Wage war on corrupt NGOs!

The idea behind NGOs has lost sheen over the years; most have become synonymous with corruption. There is a need to restore their credibility

Brajesh Thakur and Girija Tripathi are rapacious vultures. Disgraced managers of two shelter homes for girls in Bihar’s Muzaffarpur and Uttar Pradesh’s Deoria respectively, they represent a rapidly degenerating section of Indians who could go to any length to earn fortune. Their greed knows no limits and their souls are sold to corruption. They do not hesitate to choose any medium to satiate their greed, even if it means an otherwise sacrosanct medium like non-governmental organisations (NGO).

NGOs have existed in India in varied forms for many decades. Even though the term NGO found its place in common usage through a United Nations Charter at the end of World War II, the idea of voluntarism has been centuries old. Historians have noted existence of humanitarian associations along Chinese rivers since 13th century. They flourished in the 19th Century and there are records of how independent humane groups such as Royal Jennerian Society came up in 1803 to ensure that “Smallpox may be speedily exterminated… ultimately from the whole earth,” through newly-discovered methods of vaccination. Swiss philanthropist Henri Dunant found Red Cross in 1863 to provide assistance to the wounded in conflicts.

In India also, charity work is old and large number of big corporates and individual philanthropists have contributed to numbers of social and humanitarian causes. For instance, Sir Ratan Tata, who died at 48 in 1918, had written in his will, “If I have no children, I give the rest of the residue of my property … for the advancement of education, learning and industry in all its branches including education in economy, sanitary science and art or for other works of public utility…” Much before him, Jamsetji Nusserwanji Tata, who established Empress Mill in 1874, had set very high standards of worker benefits and welfare with facilities such as sanitary hutments and filtered water for them. Such humanitarian concern for workers at that time was unheard of, even in the West. The legacy continues in form of Tata Trusts, which support over 450 partners with its work spread over 17 States and 170 districts across the country.

The relevance of charity or social work by non-state actors was never lost even in the 21st Century though its forms and connotations changed. Burton Weisbrod in ‘The Nonprofit Economy’ had postulated that NGOs are a result of Government failure and market failure. According to both theories, individuals or group of people form self-help or social policy associations when they feel that either the Government or the profit-making market, or both, cannot adequately address their concerns, such as poverty, poor education, environmental degradation, affordable housing, and a host of other issues. In India, given her vastness and diversity and multitude of social challenges, the Governments have traditionally supported NGOs through funding, anticipating that it serves the unserved.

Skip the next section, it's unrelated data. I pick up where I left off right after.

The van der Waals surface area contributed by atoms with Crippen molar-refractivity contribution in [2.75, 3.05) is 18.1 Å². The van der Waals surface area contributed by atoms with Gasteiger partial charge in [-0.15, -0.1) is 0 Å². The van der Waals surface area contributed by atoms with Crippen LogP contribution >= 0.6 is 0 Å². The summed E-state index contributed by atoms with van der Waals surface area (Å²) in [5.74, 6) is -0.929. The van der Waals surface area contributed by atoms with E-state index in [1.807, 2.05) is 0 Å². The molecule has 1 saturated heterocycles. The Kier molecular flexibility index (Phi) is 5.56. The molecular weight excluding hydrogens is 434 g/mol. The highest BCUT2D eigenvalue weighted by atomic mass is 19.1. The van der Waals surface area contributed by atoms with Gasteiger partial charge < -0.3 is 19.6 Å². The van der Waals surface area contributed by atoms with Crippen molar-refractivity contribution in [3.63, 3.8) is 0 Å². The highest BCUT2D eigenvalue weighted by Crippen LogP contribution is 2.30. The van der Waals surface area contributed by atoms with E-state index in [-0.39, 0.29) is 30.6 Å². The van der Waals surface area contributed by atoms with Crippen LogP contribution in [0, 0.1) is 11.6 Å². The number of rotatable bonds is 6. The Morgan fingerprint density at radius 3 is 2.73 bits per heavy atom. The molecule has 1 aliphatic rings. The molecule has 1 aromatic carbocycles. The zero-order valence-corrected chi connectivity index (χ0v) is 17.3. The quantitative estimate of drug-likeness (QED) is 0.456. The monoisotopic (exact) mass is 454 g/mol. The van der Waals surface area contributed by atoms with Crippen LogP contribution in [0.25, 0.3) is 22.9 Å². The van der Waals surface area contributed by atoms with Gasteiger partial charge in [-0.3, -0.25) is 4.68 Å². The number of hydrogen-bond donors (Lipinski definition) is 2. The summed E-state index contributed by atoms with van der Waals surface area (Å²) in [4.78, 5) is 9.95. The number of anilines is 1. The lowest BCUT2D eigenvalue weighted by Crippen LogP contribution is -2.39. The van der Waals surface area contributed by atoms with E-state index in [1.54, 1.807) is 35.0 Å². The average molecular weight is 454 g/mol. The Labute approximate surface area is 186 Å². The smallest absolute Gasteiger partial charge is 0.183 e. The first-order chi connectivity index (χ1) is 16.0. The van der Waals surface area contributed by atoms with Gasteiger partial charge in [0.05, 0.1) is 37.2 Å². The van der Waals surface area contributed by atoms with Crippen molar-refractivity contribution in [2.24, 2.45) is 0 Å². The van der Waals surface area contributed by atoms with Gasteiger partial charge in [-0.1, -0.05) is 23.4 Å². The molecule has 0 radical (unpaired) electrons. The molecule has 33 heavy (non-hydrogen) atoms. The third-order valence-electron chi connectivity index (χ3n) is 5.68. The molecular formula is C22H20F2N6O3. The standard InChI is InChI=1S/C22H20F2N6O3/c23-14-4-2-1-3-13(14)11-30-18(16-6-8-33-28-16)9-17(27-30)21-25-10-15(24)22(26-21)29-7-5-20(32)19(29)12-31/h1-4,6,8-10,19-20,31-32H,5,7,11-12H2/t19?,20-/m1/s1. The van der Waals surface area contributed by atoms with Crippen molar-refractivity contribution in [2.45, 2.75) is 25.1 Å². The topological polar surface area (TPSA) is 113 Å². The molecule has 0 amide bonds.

However, sooner than the Government would have anticipated, the system developed cancer and NGOs soon became synonymous with corruption. The advent of globalisation and its associated challenges including widening disparities between the rich and poor magnified the role of the voluntary sector, which flourished in this backdrop. And to be fair to the sector, lot of good work did happen such as the one supported by the Tata Trusts.

However, in predominantly agrarian societies with poor or no records of industries such as Bihar and Uttar Pradesh, idea of NGOs lost its sheen and became synonymous with a short-cut to earn quick money for millions of jobless youth and elderly people. The more enterprising among them lured the bureaucracy and political system and shared the booty. For the more privileged in the society, NGOs became a fashion statement besides opening a world of opportunities. Spouses and siblings of bureaucrats and politicians ran NGOs of all hues. Thanks to globalisation, liberalisation and rise of the mainstream media’s obsession with magnifying disparities, social work soon turned into a soft enterprise for both the crooked and the privileged. The social spirit gave way to a new kind of social greed. The poor became guinea pigs and the crooked and the privileged brutally exploited the systemic flaws. Thakur and Tripathi are zenith of such degeneration.

The systemic flaws ensured that the Government either remained oblivious or looked the other way. It is only when obvious distortions like these from Muzaffarpur and Deoria come to the fore that Governments get into a knee-jerk crisis management mode, ordering enquiries and audits, which should have happened religiously. Much to its horror, the Central Bureau of Investigation in an affidavit to the Supreme Court had submitted that in 2015 there were a total of 31 lakh NGOs in India, which is more than double the number of schools, and 250 times the number of Government hospitals. It is anyone’s guess, had all these NGOs genuinely worked, India would have been a far more humane society than it is today. Sadly, we allowed this monster to grow disproportionately. One hopes, this is killed soon to contain our society from slipping into further depravity.

(The writer is a strategic communications professional)